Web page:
Comparative law is the study of the various legal systems used in different countries. The main objective of this branch of law is to establish the similarities and differences that exist in the multiple legal systems. It seeks to compare the legal approaches used in different countries. The most common legal systems in the world include Civil law, Islamic law, Common law, Chinese law, Jewish law, Hindu law, and Canon law. Economic globalization, democratization, and internationalism have resulted in the increased value of comparative law today.
Comparative law is different from general jurisprudence and international law. However, despite the differences, comparative law plays a pivotal role in informing all the other areas of normativity. It contributes to legal theory by establishing categories and concepts of general application. A number of disciplines have developed as separate units of comparative law. They include comparative administrative law, comparative constitutional law, and comparative civil law. The others are comparative commercial law and comparative criminal law. Comparative law helps to advance the legal systems in effect and aid individuals to have a deeper comprehension of the legal systems. It also contributes to the unification of different legal systems. One of the greatest scholars of comparative law is Sujit Choudhry.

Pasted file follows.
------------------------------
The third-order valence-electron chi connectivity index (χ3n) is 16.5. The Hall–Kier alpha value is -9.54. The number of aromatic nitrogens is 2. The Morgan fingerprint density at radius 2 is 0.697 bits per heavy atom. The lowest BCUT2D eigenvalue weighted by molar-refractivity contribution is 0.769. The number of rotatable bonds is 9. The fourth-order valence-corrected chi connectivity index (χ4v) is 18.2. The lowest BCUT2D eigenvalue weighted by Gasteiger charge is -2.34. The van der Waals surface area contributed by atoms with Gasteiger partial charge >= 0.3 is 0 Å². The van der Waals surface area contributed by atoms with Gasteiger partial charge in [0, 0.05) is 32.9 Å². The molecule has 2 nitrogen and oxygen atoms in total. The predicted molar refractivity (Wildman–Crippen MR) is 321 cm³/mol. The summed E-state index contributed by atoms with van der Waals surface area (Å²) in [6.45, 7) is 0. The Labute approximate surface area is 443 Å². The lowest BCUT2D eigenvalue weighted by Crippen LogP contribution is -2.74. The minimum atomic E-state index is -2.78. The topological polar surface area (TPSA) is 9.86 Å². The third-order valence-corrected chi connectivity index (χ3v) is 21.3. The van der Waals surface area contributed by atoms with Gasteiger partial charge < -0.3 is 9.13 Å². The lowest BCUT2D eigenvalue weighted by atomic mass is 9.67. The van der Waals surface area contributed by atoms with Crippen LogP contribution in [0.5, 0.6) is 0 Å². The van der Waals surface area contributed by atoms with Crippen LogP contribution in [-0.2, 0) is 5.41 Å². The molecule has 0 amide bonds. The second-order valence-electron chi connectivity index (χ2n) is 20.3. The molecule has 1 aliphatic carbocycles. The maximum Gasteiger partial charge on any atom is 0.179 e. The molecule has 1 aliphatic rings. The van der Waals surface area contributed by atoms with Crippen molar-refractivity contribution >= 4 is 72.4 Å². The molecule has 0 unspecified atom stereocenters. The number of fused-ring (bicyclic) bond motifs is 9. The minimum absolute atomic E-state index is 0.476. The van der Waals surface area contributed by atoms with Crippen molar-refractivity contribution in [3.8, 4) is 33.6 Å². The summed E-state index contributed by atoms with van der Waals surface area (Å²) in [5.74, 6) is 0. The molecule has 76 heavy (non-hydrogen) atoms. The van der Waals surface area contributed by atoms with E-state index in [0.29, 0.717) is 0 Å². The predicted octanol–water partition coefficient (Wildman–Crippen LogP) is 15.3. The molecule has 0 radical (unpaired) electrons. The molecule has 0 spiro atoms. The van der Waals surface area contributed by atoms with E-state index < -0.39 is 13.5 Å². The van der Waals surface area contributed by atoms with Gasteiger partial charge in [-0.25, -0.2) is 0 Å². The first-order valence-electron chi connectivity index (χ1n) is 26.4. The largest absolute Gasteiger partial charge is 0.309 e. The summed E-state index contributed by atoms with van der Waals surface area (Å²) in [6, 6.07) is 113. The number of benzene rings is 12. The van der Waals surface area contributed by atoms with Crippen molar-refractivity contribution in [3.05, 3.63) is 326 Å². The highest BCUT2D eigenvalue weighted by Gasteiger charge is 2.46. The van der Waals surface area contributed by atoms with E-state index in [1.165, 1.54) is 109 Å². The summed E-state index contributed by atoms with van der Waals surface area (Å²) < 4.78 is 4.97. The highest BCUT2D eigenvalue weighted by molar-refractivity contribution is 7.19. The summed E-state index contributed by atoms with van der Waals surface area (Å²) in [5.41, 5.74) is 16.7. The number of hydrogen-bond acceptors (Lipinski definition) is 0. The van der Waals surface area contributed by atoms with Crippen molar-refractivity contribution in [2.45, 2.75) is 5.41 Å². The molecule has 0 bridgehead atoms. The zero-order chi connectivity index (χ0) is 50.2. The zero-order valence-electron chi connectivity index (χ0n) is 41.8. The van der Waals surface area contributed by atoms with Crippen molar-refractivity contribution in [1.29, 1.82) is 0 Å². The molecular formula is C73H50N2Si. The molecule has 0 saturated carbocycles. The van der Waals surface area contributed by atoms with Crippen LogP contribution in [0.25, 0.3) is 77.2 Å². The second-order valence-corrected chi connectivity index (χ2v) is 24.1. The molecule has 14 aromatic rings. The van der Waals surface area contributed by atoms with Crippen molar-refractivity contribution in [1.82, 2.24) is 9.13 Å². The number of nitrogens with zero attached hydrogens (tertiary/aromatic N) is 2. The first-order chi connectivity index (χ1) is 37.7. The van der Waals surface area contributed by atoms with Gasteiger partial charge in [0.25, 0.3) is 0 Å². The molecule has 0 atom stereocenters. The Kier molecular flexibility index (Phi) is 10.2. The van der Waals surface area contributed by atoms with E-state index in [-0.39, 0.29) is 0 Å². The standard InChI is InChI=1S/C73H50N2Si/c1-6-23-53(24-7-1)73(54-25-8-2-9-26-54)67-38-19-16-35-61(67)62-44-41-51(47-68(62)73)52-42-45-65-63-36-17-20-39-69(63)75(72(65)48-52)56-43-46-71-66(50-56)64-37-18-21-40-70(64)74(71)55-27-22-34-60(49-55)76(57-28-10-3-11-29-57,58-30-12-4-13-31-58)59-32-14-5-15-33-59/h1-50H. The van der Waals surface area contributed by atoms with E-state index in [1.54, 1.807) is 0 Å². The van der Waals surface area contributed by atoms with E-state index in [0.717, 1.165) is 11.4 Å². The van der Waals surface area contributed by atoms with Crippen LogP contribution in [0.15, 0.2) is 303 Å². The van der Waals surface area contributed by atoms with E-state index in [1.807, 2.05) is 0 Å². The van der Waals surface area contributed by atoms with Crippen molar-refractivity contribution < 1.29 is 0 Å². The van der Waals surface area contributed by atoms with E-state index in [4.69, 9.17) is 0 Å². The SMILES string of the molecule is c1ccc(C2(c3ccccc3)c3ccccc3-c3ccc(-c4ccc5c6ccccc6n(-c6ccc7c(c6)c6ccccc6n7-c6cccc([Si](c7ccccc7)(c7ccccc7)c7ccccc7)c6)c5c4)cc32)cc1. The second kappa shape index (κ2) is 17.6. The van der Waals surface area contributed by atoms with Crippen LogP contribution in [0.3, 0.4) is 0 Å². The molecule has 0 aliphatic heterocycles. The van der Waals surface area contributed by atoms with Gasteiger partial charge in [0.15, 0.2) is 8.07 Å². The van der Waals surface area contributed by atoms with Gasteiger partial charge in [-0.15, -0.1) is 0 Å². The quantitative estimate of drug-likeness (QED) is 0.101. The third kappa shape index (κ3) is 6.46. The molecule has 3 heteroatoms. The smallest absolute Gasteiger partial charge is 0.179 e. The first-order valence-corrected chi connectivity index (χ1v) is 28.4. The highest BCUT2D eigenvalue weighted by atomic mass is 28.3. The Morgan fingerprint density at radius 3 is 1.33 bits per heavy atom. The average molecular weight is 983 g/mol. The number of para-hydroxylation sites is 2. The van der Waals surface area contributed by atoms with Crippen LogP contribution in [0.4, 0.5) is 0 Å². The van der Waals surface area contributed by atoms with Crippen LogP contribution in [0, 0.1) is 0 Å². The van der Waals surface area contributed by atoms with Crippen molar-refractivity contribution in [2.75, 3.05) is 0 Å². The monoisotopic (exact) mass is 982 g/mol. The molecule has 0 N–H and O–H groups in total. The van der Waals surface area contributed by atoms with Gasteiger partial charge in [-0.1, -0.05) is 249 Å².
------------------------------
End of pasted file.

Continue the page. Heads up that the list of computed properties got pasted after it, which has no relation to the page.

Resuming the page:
About Sujit Choudhry
Sujit Choudhry is a globally respected authority in the field of comparative constitutional law. Sujit is the I. Michael Heyman Professor of Law. In order to succeed in the field, he has always combined a wide-ranging research agenda with his field experience as an adviser. He has gained immense knowledge in the constitution building processes in many countries, including Libya, Egypt, South Africa, Tunisia, Jordan, Ukraine, Sri Lanka, and Nepal. His research addresses a wide range of topics regarding comparative constitutional law. They include constitutional design as an important instrument of managing transition from conflict to democratic politics. His research also addresses constitutional design in societies that are ethnically divided, constitutional courts, and official language policy. Additionally, his hypothesis seeks to address the bills of right, proportionality and minority group rights.
Sujit has published over 90 articles, reports, working papers, and book chapters. He is the founding director of the Center for Constitutional Transitions, which mobilizes and generates knowledge in aid of constitution building. The institution assembles and leads worldwide networks of professionals to finish thematic research projects, which provide policy options to practitioners. Before joining Berkeley, Sujit worked for the NYU School of Law as the Cecelia Goetz Professor of Law.